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Monday, May 10, 2010

Monday Ground Up: Major Political Developments in the History of the Soviet Union from 1945 to 1970

During the immediate postwar period, the Soviet Union first rebuilt and then expanded its economy, while maintaining centralization of communism. The Soviet Union aided post-war reconstruction in the countries of Eastern Europe while turning them into Soviet satellite states and founded the Warsaw Pact in 1955. Later, the Comecon supplied aid to the eventually victorious Communists in the People's Republic of China, and saw its influence grow elsewhere in the world. Amongst these successes, there were still political upheavals occurring during the reign of Stalin and Khrushchev, therefore leading to some significant, withstanding changes in Eastern Europe.

Mindful of the numerous invasions of Russia and the Soviet Union from the West throughout history, Stalin sought to create a buffer zone of subservient East European countries, most of which the Red Army (known as the Soviet army after 1946) had occupied in the course of the war. Taking advantage of its military occupation of these countries, the Soviet Union actively assisted local communist parties in coming to power. In 1946, besides an anti-intellectual campaign against literary and scientific works, a new political terror had begun. In 1953, a number of Jewish doctors were implicated in a plot to kill high level party officials. However, Stalin’s death on March 5, 1953 prevented more bloodletting. For 15 years, Stalin had been able to remove any, if not all, opposition to his rule, even pitting his subordinates against one another for his own benefit.

Soviet relations with the West, especially the United States, seesawed between moments of relative relaxation and periods of tension and crisis. In 1953, Nikita Khrushchev became the first secretary of the Communist Party. Khrushchev wanted peaceful coexistence with the West, not only to avoid nuclear war but also to permit the Soviet Union to develop its economy. He also denounced Stalin for his “Administrative violence, mass repression, and terror”.

Khrushchev extended the process of de-Stalinization by reducing powers of the secret police and closing the Siberian prison camps. Unfortunately, Khrushchev’s foreign policies also tarnished his reputation with his colleagues at the time, especially after he removed many of their privileges. Khrushchev also needed to demonstrate to Soviet conservatives and militant Chinese that the Soviet Union was a firm defender of the socialist camp. Therefore in 1958 Khrushchev challenged the status of Berlin; when the West would not yield to his demands that the western sectors be incorporated into East Germany, he approved the erection of the Berlin Wall around those sectors in 1961.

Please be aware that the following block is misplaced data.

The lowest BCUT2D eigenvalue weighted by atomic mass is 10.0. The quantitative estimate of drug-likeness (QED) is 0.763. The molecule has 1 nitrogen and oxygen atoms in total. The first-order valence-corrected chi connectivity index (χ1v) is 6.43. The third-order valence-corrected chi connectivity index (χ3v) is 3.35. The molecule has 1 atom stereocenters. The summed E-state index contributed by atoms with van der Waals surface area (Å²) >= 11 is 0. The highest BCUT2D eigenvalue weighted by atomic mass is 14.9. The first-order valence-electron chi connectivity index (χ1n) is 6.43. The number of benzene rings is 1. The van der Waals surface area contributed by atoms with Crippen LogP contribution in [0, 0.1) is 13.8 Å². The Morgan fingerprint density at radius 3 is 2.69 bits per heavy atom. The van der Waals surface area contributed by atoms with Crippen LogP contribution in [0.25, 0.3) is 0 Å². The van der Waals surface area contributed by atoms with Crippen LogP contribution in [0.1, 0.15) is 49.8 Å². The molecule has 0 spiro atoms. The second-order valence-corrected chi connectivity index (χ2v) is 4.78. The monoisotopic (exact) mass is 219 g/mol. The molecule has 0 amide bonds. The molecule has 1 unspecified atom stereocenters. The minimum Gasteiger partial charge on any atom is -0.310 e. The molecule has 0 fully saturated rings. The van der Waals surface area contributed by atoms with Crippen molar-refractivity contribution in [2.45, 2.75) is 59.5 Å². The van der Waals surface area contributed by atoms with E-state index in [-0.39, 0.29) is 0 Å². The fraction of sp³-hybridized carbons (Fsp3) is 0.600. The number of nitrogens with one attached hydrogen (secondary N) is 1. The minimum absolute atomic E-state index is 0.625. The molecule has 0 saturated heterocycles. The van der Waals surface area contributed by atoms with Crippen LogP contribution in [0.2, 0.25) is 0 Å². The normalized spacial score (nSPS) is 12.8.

To maintain national prestige, Khrushchev canceled a summit meeting with Eisenhower in 1960 after Soviet air defense troops shot down a United States U-2 reconnaissance aircraft over Soviet territory. To offset the United States military advantage and thereby improve the Soviet negotiating position, Khrushchev in 1962 tried to install nuclear missiles in Cuba, but he agreed to withdraw them after Kennedy ordered a blockade around the island nation. This was the last straw. In 1964, the soviet Politboro voted him out of office. Real power came in the form of Leonid Brezhnev, his trusted supporter, who had engineered his downfall.

The Soviet Union initially maintained control behind the "iron curtain" through troops, security police, and its diplomatic service. Unequal trade agreements with the East European countries permitted the Soviet Union access to valued resources. Furthermore, while the Soviet Union gained a new satellite nation in the German Democratic Republic, it lost its influence in Yugoslavia.

The leader, Josip Broz Tito, refused to subordinate the country to Stalin's control and viewed this defiance as a struggle for national freedom. Tito's insubordination led the Cominform to expel the Yugoslav party from the international communist movement in 1948. As a result, to guard against the rise of other independent leaders, Stalin purged many of the chief communists in other East European states. In 1956, Nagi declared Hungary a free nation, which possibly meant the end of Communism. Three days after this declaration, the Red Army invaded in the capital city of Budapest. Nagy was replaced by Kadar, and possibility of a revolt was squashed.

The Soviet “sphere of influence”, known as the Warsaw Pact, fell between the Western democratic nations and the nations of Eastern Europe. By ensuring Communist governments were installed in Eastern Europe and, more importantly, by maintaining them through such actions as the Invasion of Hungary and Czechoslovakia, the Soviet Union ensured that the Cold War continued until the fall of the Berlin Wall.

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